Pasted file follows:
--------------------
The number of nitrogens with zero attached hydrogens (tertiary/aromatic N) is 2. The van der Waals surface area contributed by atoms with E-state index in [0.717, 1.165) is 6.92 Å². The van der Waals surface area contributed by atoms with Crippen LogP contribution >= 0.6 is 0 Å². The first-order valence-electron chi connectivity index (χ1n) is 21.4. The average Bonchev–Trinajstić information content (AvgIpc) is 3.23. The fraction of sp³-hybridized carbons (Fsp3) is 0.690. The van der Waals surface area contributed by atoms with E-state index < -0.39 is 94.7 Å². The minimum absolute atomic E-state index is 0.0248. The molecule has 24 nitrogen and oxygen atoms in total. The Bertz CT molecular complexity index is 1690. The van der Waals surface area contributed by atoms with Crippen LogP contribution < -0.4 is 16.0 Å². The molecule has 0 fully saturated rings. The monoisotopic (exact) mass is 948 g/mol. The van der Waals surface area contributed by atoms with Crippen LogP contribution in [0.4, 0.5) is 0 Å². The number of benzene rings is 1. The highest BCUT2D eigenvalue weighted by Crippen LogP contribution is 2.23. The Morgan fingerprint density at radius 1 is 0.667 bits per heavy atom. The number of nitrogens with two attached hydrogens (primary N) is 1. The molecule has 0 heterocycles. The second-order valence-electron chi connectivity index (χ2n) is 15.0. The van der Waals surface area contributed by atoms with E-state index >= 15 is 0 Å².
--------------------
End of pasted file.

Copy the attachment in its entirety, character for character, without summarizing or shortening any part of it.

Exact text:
The number of nitrogens with zero attached hydrogens (tertiary/aromatic N) is 2. The van der Waals surface area contributed by atoms with E-state index in [0.717, 1.165) is 6.92 Å². The van der Waals surface area contributed by atoms with Crippen LogP contribution >= 0.6 is 0 Å². The first-order valence-electron chi connectivity index (χ1n) is 21.4. The average Bonchev–Trinajstić information content (AvgIpc) is 3.23. The fraction of sp³-hybridized carbons (Fsp3) is 0.690. The van der Waals surface area contributed by atoms with E-state index < -0.39 is 94.7 Å². The minimum absolute atomic E-state index is 0.0248. The molecule has 24 nitrogen and oxygen atoms in total. The Bertz CT molecular complexity index is 1690. The van der Waals surface area contributed by atoms with Crippen LogP contribution < -0.4 is 16.0 Å². The molecule has 0 fully saturated rings. The monoisotopic (exact) mass is 948 g/mol. The van der Waals surface area contributed by atoms with Crippen LogP contribution in [0.4, 0.5) is 0 Å². The number of benzene rings is 1. The highest BCUT2D eigenvalue weighted by Crippen LogP contribution is 2.23. The Morgan fingerprint density at radius 1 is 0.667 bits per heavy atom. The number of nitrogens with two attached hydrogens (primary N) is 1. The molecule has 0 heterocycles. The second-order valence-electron chi connectivity index (χ2n) is 15.0. The van der Waals surface area contributed by atoms with E-state index >= 15 is 0 Å².